When lockdown began on the 23rd March, shops, businesses and services across the UK were closed to customers and patients to help contain the spread of Covid-19, and dental practices were no different.
As a ‘health service’, a small percentage of dentists (including ourselves) were able to stay open in a very limited capacity to help treat emergency patients as well as handling phone calls and giving advice to patients. We have been resourceful during this time and used modern technologies to facilitate video consultations with patients to help provide enhanced remote care for those that need it too.
Latest Government Advice Regarding Dentists
In England, all Dental practices have been allowed to reopen from the 8th of June, providing they adhere to appropriate social distancing and put into place the appropriate safety measures. This therefore requires dental surgeries to obtain the correct personal protective equipment (PPE) which is not readily available at the moment and will likely result in a staggered and delayed opening for many.
It is also the right of the individual practice to decide when they are ready to open and as keen as they are to start providing care for their patients as soon as possible they will need to ensure that PPE, safety, hygiene and social distancing measures are all in place and will be effective once they reopen.
As well as being in such close proximity to patients there is also the issue of AGP’s or ‘aerosol generating procedures’, the use of which can cause potentially infectious airborne particles to come into contact with surfaces and people. In order to mitigate the risk of transmission via airborne particles, we have invested in sophisticated mechanical ventilation systems to increase the flow of fresh air into the surgeries and increase the rate of air turnover between patients. This, in combination with appropriate personal protective equipment (PPE) and hygienic protocols, will mean that we are able to function close to full capacity and will continue to offer the full suite of procedures and treatment methods that our patients have come to expect!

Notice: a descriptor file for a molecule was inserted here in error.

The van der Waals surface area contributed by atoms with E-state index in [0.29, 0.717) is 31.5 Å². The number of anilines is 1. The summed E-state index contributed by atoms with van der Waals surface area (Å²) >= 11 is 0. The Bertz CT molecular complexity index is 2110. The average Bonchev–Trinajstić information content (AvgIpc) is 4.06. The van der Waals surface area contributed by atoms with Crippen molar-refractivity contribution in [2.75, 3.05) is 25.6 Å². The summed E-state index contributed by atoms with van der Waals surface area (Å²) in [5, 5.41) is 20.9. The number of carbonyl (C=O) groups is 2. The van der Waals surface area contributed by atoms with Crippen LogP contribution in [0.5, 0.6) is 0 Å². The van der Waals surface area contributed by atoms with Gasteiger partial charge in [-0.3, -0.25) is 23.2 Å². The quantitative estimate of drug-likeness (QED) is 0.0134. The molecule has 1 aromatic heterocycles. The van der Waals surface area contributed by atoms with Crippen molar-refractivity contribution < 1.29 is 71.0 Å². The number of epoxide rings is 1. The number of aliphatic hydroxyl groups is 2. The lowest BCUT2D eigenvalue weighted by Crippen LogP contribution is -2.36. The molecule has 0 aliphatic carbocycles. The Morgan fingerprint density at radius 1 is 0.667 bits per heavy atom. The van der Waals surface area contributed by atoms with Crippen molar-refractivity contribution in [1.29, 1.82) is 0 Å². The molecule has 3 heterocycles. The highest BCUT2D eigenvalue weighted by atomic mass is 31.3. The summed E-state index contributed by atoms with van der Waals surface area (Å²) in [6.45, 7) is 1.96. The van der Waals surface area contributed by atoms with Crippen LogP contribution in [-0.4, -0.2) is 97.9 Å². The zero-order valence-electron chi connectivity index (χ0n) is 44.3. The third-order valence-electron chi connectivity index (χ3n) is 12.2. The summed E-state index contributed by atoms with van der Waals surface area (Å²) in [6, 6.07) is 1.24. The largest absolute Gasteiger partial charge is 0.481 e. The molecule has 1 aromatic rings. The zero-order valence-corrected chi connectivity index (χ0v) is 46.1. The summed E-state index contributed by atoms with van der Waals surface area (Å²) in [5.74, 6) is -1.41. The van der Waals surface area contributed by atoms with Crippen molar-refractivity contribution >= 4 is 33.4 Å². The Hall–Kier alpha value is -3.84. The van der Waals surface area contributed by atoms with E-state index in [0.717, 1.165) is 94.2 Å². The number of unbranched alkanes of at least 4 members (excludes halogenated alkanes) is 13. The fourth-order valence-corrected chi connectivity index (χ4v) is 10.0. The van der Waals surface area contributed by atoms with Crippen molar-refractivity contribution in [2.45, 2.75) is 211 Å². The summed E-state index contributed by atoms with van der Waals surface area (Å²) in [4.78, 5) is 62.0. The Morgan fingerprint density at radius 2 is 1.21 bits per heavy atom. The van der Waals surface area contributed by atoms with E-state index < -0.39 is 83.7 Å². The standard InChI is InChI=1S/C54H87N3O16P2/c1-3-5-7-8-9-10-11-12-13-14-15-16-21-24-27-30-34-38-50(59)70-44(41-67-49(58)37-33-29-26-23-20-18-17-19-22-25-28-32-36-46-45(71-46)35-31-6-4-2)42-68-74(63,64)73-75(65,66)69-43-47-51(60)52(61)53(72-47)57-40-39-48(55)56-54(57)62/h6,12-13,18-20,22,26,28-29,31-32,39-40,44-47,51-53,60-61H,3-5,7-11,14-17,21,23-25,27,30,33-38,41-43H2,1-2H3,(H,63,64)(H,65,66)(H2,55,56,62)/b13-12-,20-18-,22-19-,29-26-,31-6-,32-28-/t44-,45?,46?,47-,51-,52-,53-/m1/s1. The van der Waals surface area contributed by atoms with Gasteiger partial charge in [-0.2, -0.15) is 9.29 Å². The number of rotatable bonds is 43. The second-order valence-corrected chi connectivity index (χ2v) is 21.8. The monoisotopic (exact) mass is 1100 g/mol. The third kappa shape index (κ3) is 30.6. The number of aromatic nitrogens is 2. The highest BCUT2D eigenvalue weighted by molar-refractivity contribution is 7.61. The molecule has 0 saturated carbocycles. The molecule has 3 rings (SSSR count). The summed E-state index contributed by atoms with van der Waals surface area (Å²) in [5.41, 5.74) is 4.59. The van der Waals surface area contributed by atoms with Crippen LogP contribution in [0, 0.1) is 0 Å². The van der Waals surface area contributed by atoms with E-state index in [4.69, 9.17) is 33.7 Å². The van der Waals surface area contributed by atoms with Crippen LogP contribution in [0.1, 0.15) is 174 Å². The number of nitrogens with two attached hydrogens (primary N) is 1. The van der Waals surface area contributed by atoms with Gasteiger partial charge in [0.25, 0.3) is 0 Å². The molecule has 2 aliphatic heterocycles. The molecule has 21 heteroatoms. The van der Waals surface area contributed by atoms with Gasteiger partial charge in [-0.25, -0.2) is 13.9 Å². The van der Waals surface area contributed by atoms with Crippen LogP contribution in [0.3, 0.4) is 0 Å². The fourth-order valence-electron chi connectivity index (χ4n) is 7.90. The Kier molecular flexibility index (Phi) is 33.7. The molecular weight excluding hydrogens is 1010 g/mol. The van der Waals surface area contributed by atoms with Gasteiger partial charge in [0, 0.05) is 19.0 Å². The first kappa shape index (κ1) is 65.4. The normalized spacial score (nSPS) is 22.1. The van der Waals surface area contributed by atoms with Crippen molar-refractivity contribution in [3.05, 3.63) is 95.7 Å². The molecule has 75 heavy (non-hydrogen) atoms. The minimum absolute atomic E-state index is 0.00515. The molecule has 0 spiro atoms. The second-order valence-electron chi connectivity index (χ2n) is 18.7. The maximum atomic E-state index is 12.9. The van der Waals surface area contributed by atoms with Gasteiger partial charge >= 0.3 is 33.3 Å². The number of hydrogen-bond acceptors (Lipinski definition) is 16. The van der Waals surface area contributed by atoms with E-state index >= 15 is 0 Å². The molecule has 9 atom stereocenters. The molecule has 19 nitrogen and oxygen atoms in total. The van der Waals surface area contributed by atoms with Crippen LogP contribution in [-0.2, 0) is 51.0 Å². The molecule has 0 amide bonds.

What Might You Expect from Your Dental Appointment
When you come for your next appointment you can expect to see a few changes to the way that we work. These will vary depending on the individual dental surgery and you should be advised ahead of your appointment what you will need to do and what it might entail.
These changes could include;
Waiting or Queuing Safely
Where possible, dentists might be able to accommodate patients inside within their waiting room as long as a 2m distance is maintained. However, it is very likely that similar to the way that shops now ask you to queue outside, small practices may have to ask patients to wait outside if they reach their limit until you are called for your appointment. Patients might also be asked to wait in their car and only approach the practice 1 minute before their appointment time to help effectively stagger patients. There will of course be exceptions for those that are elderly or not able to stand for a long period of time.
Your dental practice may have a different set up to what you are used to in order to allow for patients to come in one entrance and leave through another, you might be in a different room to what you are used to in order for them to be alternated and be deep cleaned on certain days. Protective screens at reception desks, contactless payment and hand cleaning stations can also be expected.
You are probably used to your dentist having a welcoming chat with you and asking about your dental health before you proceed to sit in the chair and the examination begins. This part shouldn’t change that much but instead of seeing your dentist’s friendly face they will have to wear the correct PPE equipment whilst you are in the room. This might include a gown, gloves, mask and face shield to help protect them and you as much as possible during the appointment.
I Need Dental Advice, What Should I Do?
If you are experiencing dental pain or issues that require attention, then please follow the advice below;
– If your dental problem becomes a life-threatening emergency, e.g. airway restriction, vision changes, rapidly increased swelling around the throat or eye then contact 111 immediately to seek professional medical advice and access emergency attention.
– If you have the following – swelling, prolonged bleeding following an extraction, dental trauma without loss of consciousness, a broken tooth causing severe pain, a severe toothache affecting your sleep and ability to eat or drink then contact your dentist to make a request for an urgent appointment.
– If you are experiencing a minor toothache, lost fillings, orthodontic issues and similar problems that don’t cause significant discomfort then read our ‘home advice’ information pages for tips on how you can best treat at home until you can visit your dentist.
– Some dentists are able to offer video consultations to patients, helping to provide care to those who need it who are unable to visit the practice themselves due to the Covid-19 restrictions.
When is Sharrow Dental Opening?
We are back to normal services already. Our dental practice has been following the government advice closely throughout the pandemic and will continue to do so in order to help keep both our employees and our patients safe.
For more information regarding our dental practices’ Covid-19 advice, please contact us.